Bad Day on the Midway(1995)
The Residents' Bad Day on the Midway CD-ROM from Inscape is a sort-of sequel to their earlier Freak Show CD-ROM. As with its predecessor, Bad Day's animation was created by Jim Ludtke (who also worked on Gingerbread Man). The project was produced by Ludtke's wife, Sharon Ludtke, with executive production by Michael Nash, the founder of Inscape.
Bad Day on the Midway has another thing in common with its predecessor, Freak Show: was a fast critical success in the multimedia industry - it won two Macromedia International User Conference People's Choice Awards: "Best Entertainment Title" and "Most Innovative Use of Multimedia". It is the first title to win more than one People's Choice Award.
Unlike the band's previous multimedia works, Bad Day on the Midway is a genuine goal-oriented game. Freak Show allowed the user to explore the tent and trailers of the album's characters, but there was no overall plot -- just the various stories about the freaks. In Bad Day, as with Freak Show, each of the characters has his or her own story, but there is also an overall plot involving them all, in which they have to deal with the fate of the midway, a man in a coma, the future of the midway, a psychotic killer, plague, and the IRS.
The characters voices are provided by several actors, including Diana Alden, Molly Harvey, and John Sanborn, who produced The Eyes Scream for The Residents. In order to enhance the realism of the characters on screen, the actors who portray them were filmed and the images of their real eyes and mouths were superimposed on the computer-generated three-dimensional models of the characters on-screen.
Jim Ludtke's artwork and animation is even richer and more engaging than his Freak Show work. The midway is a riot of color, from the bright neon signs of the attractions to the dull earth tones of the buildings behind the lights.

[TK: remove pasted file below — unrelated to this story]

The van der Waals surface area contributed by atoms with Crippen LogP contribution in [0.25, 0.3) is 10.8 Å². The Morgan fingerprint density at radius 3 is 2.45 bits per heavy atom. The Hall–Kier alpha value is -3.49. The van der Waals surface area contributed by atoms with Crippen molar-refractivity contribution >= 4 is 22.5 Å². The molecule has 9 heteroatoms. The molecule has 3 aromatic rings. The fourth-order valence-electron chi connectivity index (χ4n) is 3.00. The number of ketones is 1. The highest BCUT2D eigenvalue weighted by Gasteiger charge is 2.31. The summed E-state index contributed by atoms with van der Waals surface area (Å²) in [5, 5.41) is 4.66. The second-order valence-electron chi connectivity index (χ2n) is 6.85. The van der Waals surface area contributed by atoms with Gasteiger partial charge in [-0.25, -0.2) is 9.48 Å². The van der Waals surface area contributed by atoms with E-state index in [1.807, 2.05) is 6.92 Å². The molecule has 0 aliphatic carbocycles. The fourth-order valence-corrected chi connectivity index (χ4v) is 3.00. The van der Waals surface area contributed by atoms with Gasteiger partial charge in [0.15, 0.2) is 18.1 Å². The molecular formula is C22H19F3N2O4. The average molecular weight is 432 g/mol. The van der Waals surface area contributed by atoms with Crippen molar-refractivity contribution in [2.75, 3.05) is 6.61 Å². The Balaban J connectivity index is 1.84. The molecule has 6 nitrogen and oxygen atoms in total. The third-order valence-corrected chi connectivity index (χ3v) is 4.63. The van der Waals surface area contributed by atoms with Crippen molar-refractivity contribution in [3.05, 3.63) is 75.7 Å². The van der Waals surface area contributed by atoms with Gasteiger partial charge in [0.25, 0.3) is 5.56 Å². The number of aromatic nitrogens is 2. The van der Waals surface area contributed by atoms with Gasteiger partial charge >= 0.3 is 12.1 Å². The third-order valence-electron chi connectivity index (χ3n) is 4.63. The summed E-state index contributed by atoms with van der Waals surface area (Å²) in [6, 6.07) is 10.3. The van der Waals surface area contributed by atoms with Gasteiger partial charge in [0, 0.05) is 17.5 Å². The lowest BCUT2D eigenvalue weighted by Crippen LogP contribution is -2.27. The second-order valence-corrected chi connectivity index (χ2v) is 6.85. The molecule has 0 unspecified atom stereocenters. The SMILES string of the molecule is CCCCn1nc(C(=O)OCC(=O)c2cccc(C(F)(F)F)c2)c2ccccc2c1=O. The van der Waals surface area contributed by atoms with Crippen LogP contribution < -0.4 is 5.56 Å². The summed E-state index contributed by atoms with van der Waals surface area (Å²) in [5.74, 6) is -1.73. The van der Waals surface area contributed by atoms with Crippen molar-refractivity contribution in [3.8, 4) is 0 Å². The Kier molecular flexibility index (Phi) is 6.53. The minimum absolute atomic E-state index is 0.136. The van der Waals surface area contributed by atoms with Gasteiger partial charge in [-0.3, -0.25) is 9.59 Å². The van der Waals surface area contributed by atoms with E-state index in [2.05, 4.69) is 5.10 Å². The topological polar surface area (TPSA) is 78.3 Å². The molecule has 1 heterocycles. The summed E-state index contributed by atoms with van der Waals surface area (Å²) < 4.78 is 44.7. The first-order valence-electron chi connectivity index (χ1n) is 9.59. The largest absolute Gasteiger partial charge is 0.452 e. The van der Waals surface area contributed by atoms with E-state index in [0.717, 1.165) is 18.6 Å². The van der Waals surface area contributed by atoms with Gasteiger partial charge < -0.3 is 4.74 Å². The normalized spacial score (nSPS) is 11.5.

The various midway attractions themselves are strange and twisted, with things like the "Kill a Commie Shooting Gallery", the "Torture's Top Ten", and the "Marvels of Mayhem". Each features original graphic art and most include an on-screen "graphic story", as do each of the characters. The artists are all outstanding and include several people who have contributed to other Residential projects.
When playing Bad Day on the Midway, you take on the roles of the various characters, looking at the midway world from inside their heads. You can jump from one to another when they meet while you explore the midway world. As events unfold, the CD-ROM program changes the character's goals and actions, making the interactions more complex and unpredictable than those in a regular adventure game. To add another level of chaos, The Residents had a randomizer built into the program so that the exact way the goals change varies from play to play -- it is practically impossible to get the game to follow the same course in play after play. This complex programming was handled very ably by Iain Lamb.
Even if you manage to get to the end without being killed by the psychotic killer or the other dangers on the Midway, you aren't done with the game. For one thing, there are all of the animated stories about the characters to search out (there are eight of them), not to mention the other attractions (Torture's Top Ten, Marvels of Mayhem, and the Kill a Commie Shooting Gallery (each have their own animated artwork). There are also multiple endings (in addition to "You Have Been Killed By The Psychotic Killer" and other generic "Game Over" endings, which you'll see soon enough): some of them happy endings (sort of), and some decidedly not. There are at five of these, some of which can only happen under very exacting circumstances, and you'll probably want to see them all.
There is also a companion guide-book by Jeff Sengstack which was published by Prima Publishing. It features extra background on the story of the CD-ROM and the characters in it, as well as information on the band and their philosophy.